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Hi all.... I am new to this forum. Well, I own a 2018 Jeep Compass Limited Diesel FWD. I live in India, so my vehicle is Right Hand Drive.

Well, I am a sea-going Captain by profession. Main hobby is photography and love to drive.
 

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Sure I love my Jeep and I like the site too. Infact, I came across the site while breaking my head over how to find the interior fuse box for hardwiring a dash cam. And bingo! I got the lead
.... Infact a detailed, photographic step-by-step tutorial !!

Have bookmarked the page.... Expecting to get hold of the dual dash cam in 2 or 3 days along with the necessary tools and multimeter for the task.

Will update how the task went.
 

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Welcome johnnyz! I see you even have a real Jeep in your stable. :fistpump:
 

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Hello all...bought a new leftover 2018 Compass Trailhawk last month in laser blue (I sometimes wonder if it's too bright but people seem to like it). Coming from a sports car, it's taking some getting used to, particularly the massive difference in horsepower and torque, and strange shifting patterns, but I do enjoy sitting up higher and having space to carry stuff.
 

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Welcome, riggie33! Glad you found us.

I know what you mean about the color. Besides styling, color is another thing that's lacking in the contemporary automotive scene.

Back in '69 my Dad bought a "Bright Blue" Dodge Coronet that was roughly equivalent to the "Laser Blue" we have today. He was showing it to a friend who remarked, "No choice in the color, huh?" Actually my Dad ordered that color! We had a lot more choice of colors, interior and exterior, in those days. Today we have a variety of blacks, grays, or whites and little else. Even if other colors are offered in the literature or website, try finding one. :rolleyes: Maybe you can start a trend.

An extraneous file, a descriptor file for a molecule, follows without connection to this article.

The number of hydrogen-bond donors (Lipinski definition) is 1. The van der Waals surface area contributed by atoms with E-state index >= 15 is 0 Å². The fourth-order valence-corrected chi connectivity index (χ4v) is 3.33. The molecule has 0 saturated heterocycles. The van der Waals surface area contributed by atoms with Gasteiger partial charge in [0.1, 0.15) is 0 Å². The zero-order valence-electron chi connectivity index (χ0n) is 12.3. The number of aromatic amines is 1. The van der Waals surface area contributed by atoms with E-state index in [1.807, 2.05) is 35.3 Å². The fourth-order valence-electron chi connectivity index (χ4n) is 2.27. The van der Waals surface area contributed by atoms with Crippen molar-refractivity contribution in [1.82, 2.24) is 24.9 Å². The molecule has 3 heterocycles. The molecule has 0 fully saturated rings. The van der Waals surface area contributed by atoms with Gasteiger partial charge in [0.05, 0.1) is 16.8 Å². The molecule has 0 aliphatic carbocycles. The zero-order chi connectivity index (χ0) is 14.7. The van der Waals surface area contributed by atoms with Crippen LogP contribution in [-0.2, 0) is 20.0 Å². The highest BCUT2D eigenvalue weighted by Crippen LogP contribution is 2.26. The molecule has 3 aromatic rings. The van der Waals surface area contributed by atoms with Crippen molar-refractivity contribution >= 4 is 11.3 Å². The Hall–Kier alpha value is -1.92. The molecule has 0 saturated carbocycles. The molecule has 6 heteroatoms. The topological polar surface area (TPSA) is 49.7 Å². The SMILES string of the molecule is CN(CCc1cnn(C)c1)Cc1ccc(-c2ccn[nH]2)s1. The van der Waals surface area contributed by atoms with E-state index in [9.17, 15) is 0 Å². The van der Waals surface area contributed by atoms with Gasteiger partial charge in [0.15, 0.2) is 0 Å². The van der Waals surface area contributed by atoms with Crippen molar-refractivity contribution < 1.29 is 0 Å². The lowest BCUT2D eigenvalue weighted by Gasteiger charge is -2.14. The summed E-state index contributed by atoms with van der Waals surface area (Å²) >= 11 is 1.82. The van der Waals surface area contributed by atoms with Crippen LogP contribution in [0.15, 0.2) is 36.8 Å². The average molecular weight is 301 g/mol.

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Hi everybody i'm Dave I have a red and black 2018 compass that I got a year ago in May so far it's one of my favorite vehicles.
 

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Welcome! Hope you enjoy your Compass.

Friendly word of advice: some Compasses really use oil so keep an eye on your dipstick. That may be why a 2018 found its way onto a used car lot so quickly. It took my 2018 Compass 30,000 miles to improve to 3,000/quart. My 2019 Compass seems better than that already, but its a little early to tell. I've used 1/2 quart in 2000 miles and I expect a new engine to use some at first.
 

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Been trolling the forum for about a year.

2014 Jeep Compass Sport 4x4 w/ 115000
Black w/ blacked out emblems and grill trim
Running Falken Sincera sn250 a/s P225/60R17 99T's

Installed hitch receiver for cargo hauler

Replaced:
Evap Canister
Both Rear Hubs
Fuel Pump
Fuel Sending Unit
Ignition Switch
???

Wish List:
Upgraded touch screen radio (anyone done this?)
Weather Tech floor mats
2 1/8" Lift
Larger Rims & tires (wife says she looks good from behind but is wearing ballerina slippers!?)
Kicker Rock Sliders
Stage 2 bumper kit w/ winch
Tow Hooks
Brush Bar w/ skid plate & Lights (toying with the idea of fabing lights that fit inside grill areas)


I'm on the fence about a roof system though...
 

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Welcome, eweisner! Glad you found us. Between your mods and your wish list, your Compass won't even be recognized by its mother!
 

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Been an owner of a 2009 Jeep Compass for over 6 years !! Love my big blue baby!! Just have difficult finding out if my engine is “EDG” or “ED3”... any suggestions on how to find out??
 

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Hi, I recently purchased a 2019 Jeep Compass Latitude 4x4 with the "Cold Weather Group", "Popular Equipment Group", and 9–Speed AutoStick Automatic Transmission.